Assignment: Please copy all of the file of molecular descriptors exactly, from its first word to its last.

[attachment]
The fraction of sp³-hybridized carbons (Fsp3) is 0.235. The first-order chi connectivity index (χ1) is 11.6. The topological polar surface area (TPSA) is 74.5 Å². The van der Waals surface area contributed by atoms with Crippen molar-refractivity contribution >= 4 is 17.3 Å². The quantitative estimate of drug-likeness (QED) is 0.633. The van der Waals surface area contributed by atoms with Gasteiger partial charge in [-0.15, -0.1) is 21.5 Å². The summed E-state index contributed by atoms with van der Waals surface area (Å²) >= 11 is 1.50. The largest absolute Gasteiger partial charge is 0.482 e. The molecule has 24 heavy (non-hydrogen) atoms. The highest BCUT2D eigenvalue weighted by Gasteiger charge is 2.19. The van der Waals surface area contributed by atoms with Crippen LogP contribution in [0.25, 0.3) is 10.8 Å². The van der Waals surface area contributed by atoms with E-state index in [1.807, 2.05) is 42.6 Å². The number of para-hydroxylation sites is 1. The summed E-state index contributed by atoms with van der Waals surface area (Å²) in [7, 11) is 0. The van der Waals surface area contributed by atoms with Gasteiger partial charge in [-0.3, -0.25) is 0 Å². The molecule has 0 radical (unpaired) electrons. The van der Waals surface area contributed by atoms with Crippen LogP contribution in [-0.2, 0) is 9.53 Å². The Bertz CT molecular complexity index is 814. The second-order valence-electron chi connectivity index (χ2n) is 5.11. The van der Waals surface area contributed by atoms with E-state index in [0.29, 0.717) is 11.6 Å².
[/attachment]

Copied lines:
The fraction of sp³-hybridized carbons (Fsp3) is 0.235. The first-order chi connectivity index (χ1) is 11.6. The topological polar surface area (TPSA) is 74.5 Å². The van der Waals surface area contributed by atoms with Crippen molar-refractivity contribution >= 4 is 17.3 Å². The quantitative estimate of drug-likeness (QED) is 0.633. The van der Waals surface area contributed by atoms with Gasteiger partial charge in [-0.15, -0.1) is 21.5 Å². The summed E-state index contributed by atoms with van der Waals surface area (Å²) >= 11 is 1.50. The largest absolute Gasteiger partial charge is 0.482 e. The molecule has 24 heavy (non-hydrogen) atoms. The highest BCUT2D eigenvalue weighted by Gasteiger charge is 2.19. The van der Waals surface area contributed by atoms with Crippen LogP contribution in [0.25, 0.3) is 10.8 Å². The van der Waals surface area contributed by atoms with E-state index in [1.807, 2.05) is 42.6 Å². The number of para-hydroxylation sites is 1. The summed E-state index contributed by atoms with van der Waals surface area (Å²) in [7, 11) is 0. The van der Waals surface area contributed by atoms with Gasteiger partial charge in [-0.3, -0.25) is 0 Å². The molecule has 0 radical (unpaired) electrons. The van der Waals surface area contributed by atoms with Crippen LogP contribution in [-0.2, 0) is 9.53 Å². The Bertz CT molecular complexity index is 814. The second-order valence-electron chi connectivity index (χ2n) is 5.11. The van der Waals surface area contributed by atoms with E-state index in [0.29, 0.717) is 11.6 Å².